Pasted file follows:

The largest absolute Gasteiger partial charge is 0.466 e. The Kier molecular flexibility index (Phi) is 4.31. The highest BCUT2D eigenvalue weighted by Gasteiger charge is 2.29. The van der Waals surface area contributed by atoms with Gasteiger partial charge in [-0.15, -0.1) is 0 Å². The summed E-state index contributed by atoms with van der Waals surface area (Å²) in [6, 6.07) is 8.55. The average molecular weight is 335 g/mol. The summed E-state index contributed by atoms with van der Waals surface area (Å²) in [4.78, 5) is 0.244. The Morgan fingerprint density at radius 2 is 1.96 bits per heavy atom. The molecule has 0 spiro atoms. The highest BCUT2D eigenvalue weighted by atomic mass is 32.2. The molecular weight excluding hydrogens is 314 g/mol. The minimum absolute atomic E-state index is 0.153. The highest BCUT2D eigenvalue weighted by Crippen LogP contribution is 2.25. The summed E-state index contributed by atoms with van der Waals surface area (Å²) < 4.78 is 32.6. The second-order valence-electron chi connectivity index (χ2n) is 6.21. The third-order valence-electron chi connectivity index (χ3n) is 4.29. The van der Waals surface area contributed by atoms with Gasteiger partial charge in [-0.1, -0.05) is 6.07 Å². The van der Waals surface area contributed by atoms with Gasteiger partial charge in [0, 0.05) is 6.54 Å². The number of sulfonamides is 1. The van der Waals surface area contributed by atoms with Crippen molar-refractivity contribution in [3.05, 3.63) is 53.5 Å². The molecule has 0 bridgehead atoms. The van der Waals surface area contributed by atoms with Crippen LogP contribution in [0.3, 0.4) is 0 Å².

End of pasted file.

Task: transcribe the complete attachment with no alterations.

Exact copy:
The largest absolute Gasteiger partial charge is 0.466 e. The Kier molecular flexibility index (Phi) is 4.31. The highest BCUT2D eigenvalue weighted by Gasteiger charge is 2.29. The van der Waals surface area contributed by atoms with Gasteiger partial charge in [-0.15, -0.1) is 0 Å². The summed E-state index contributed by atoms with van der Waals surface area (Å²) in [6, 6.07) is 8.55. The average molecular weight is 335 g/mol. The summed E-state index contributed by atoms with van der Waals surface area (Å²) in [4.78, 5) is 0.244. The Morgan fingerprint density at radius 2 is 1.96 bits per heavy atom. The molecule has 0 spiro atoms. The highest BCUT2D eigenvalue weighted by atomic mass is 32.2. The molecular weight excluding hydrogens is 314 g/mol. The minimum absolute atomic E-state index is 0.153. The highest BCUT2D eigenvalue weighted by Crippen LogP contribution is 2.25. The summed E-state index contributed by atoms with van der Waals surface area (Å²) < 4.78 is 32.6. The second-order valence-electron chi connectivity index (χ2n) is 6.21. The third-order valence-electron chi connectivity index (χ3n) is 4.29. The van der Waals surface area contributed by atoms with Gasteiger partial charge in [-0.1, -0.05) is 6.07 Å². The van der Waals surface area contributed by atoms with Gasteiger partial charge in [0, 0.05) is 6.54 Å². The number of sulfonamides is 1. The van der Waals surface area contributed by atoms with Crippen molar-refractivity contribution in [3.05, 3.63) is 53.5 Å². The molecule has 0 bridgehead atoms. The van der Waals surface area contributed by atoms with Crippen LogP contribution in [0.3, 0.4) is 0 Å².